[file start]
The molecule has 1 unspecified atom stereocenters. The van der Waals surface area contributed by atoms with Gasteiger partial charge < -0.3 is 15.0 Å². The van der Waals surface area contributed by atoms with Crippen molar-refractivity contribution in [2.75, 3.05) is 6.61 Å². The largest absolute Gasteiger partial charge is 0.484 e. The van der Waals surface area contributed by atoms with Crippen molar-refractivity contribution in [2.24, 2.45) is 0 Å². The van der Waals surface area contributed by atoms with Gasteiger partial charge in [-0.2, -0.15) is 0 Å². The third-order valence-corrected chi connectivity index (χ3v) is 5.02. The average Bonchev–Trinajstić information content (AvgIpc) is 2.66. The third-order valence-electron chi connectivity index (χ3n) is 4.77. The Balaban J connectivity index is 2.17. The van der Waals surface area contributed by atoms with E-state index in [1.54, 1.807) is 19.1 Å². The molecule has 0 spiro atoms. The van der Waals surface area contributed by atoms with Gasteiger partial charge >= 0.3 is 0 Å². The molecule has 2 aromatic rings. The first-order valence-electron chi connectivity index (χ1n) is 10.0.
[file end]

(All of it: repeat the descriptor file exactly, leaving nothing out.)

The molecule has 1 unspecified atom stereocenters. The van der Waals surface area contributed by atoms with Gasteiger partial charge < -0.3 is 15.0 Å². The van der Waals surface area contributed by atoms with Crippen molar-refractivity contribution in [2.75, 3.05) is 6.61 Å². The largest absolute Gasteiger partial charge is 0.484 e. The van der Waals surface area contributed by atoms with Crippen molar-refractivity contribution in [2.24, 2.45) is 0 Å². The van der Waals surface area contributed by atoms with Gasteiger partial charge in [-0.2, -0.15) is 0 Å². The third-order valence-corrected chi connectivity index (χ3v) is 5.02. The average Bonchev–Trinajstić information content (AvgIpc) is 2.66. The third-order valence-electron chi connectivity index (χ3n) is 4.77. The Balaban J connectivity index is 2.17. The van der Waals surface area contributed by atoms with E-state index in [1.54, 1.807) is 19.1 Å². The molecule has 0 spiro atoms. The van der Waals surface area contributed by atoms with Gasteiger partial charge >= 0.3 is 0 Å². The molecule has 2 aromatic rings. The first-order valence-electron chi connectivity index (χ1n) is 10.0.